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Tax facts for seasonal job seekers

FS-2018-15, August 2018

Students and other taxpayers often obtain seasonal jobs to earn extra spending money or to save for later. But many don't realize that they need to report money they make from a part-time or temporary job to the Internal Revenue Service.

The IRS offers these facts for those working seasonal jobs and other part-time employment.

New employees

When a person gets a new job, regardless of the duration, they need to complete a Form W-4, Employee’s Withholding Allowance Certificate. Employers use this form to calculate how much federal income tax to withhold from an employee’s pay.

The Tax Cuts and Jobs Act made changes to the tax law, including increasing the standard deduction, eliminating personal exemptions, increasing the child tax credit, limiting or discontinuing certain deductions and changing the tax rates and brackets. These changes will affect 2018 tax returns filed next year.

Any changes that a part-year employee makes to their withholding can affect each paycheck in a larger way than employees who work year-round.

The Withholding Calculator, a special tool on IRS.gov, can help taxpayers with part-year employment estimate their income, credits, adjustments and deductions more accurately and check if they have the right amount of tax withheld for their financial situation.

The IRS encourages taxpayers who work seasonal jobs or are employed part of the year to visit the Withholding Calculator and perform a “paycheck checkup.”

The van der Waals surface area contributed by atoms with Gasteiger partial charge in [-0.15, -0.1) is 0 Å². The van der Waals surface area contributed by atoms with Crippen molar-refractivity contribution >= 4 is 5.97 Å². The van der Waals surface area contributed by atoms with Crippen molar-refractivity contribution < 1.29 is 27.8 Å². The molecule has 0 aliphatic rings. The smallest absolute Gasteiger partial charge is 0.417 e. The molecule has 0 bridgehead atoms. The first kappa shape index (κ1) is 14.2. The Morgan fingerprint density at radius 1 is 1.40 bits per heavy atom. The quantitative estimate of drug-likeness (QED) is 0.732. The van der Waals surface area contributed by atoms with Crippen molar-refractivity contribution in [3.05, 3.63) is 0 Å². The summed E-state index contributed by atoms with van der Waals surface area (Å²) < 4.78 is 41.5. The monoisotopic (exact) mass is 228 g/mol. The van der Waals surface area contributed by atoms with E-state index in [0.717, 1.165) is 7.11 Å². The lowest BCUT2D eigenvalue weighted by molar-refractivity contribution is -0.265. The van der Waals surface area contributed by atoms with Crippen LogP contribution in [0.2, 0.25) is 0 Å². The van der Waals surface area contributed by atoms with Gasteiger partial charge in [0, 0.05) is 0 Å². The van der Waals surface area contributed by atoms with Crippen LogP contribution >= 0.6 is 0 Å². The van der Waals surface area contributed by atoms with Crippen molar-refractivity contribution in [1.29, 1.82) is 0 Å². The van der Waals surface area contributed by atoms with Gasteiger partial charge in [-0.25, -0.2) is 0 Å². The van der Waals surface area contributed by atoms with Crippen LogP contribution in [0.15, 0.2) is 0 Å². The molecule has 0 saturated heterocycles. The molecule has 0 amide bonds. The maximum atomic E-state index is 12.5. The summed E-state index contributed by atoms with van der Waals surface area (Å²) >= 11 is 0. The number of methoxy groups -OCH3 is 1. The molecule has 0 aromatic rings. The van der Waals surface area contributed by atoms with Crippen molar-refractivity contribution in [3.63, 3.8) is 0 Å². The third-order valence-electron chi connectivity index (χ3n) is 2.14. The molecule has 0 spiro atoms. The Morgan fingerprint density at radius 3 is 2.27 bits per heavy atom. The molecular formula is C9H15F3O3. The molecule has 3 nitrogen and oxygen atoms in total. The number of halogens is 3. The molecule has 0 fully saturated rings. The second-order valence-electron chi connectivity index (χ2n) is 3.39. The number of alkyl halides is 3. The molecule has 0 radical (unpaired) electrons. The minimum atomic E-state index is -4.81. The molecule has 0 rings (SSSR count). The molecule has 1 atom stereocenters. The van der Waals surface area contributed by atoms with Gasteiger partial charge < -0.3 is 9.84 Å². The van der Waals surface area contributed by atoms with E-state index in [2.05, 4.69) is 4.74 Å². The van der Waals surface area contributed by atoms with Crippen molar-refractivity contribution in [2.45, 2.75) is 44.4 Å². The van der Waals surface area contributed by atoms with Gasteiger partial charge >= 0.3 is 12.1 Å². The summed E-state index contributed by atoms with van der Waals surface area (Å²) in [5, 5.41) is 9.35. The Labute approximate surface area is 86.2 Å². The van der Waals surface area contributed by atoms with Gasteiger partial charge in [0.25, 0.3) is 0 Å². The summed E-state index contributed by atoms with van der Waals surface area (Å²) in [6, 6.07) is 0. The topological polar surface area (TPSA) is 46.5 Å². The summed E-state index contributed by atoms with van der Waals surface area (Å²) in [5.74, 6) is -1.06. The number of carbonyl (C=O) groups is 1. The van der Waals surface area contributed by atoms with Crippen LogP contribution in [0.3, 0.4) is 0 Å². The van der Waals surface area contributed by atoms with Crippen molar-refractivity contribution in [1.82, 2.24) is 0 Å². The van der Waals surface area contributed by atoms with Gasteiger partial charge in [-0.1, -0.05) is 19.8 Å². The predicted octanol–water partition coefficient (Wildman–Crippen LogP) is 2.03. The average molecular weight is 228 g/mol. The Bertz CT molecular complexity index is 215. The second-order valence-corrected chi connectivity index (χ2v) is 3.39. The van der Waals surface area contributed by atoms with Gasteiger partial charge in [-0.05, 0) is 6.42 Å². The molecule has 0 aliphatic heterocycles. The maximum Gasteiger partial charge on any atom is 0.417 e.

Self-employment

Some workers are considered self-employed and responsible for paying taxes directly to the IRS. One way to do that is by making estimated tax payments during the year.

The Tax Cuts and Jobs Act changed the way tax is calculated for most taxpayers, including those with substantial income not subject to withholding. As a result, many taxpayers may need to raise or lower the amount of tax they pay each quarter through the estimated tax system.

The revised estimated tax package, Form 1040-ES, on IRS.gov is designed to help taxpayers figure these payments correctly. The package includes a quick rundown of key tax changes, income tax rate schedules for 2018 and a useful worksheet for figuring the right amount to pay.

Tip income

Taxpayers earning tip income need to report it. It’s a good idea to keep a daily log for accurate reference when working any position, permanent or temporary, that involves tips. Note: taxpayers need to report cash tips of $20 or more during any single month to their employer.

Publication 531, Reporting Tip Income, has more information about reporting tip income correctly.

Payroll taxes

At times taxpayers may earn too little from their seasonal work to owe income tax. But, employers usually must withhold Social Security and Medicare taxes from their pay, even if taxpayers don’t expect to qualify for these benefits.

If a taxpayer is self-employed, they generally must pay Social Security and Medicare taxes due.

These taxes pay for benefits under the Social Security system.

Reserve Officers’ Training Corps pay

If a taxpayer participates in a ROTC program, active duty pay, such as pay for summer advanced camp, is taxable. Other allowances the taxpayer may receive may not be taxable. Publication 3, Armed Forces Tax Guide, has more details.

Filing income tax returns

Some students and other taxpayers can prepare and e-file their federal income tax return for free using IRS Free File. IRS.gov has more information about this option and filing for individuals in general.

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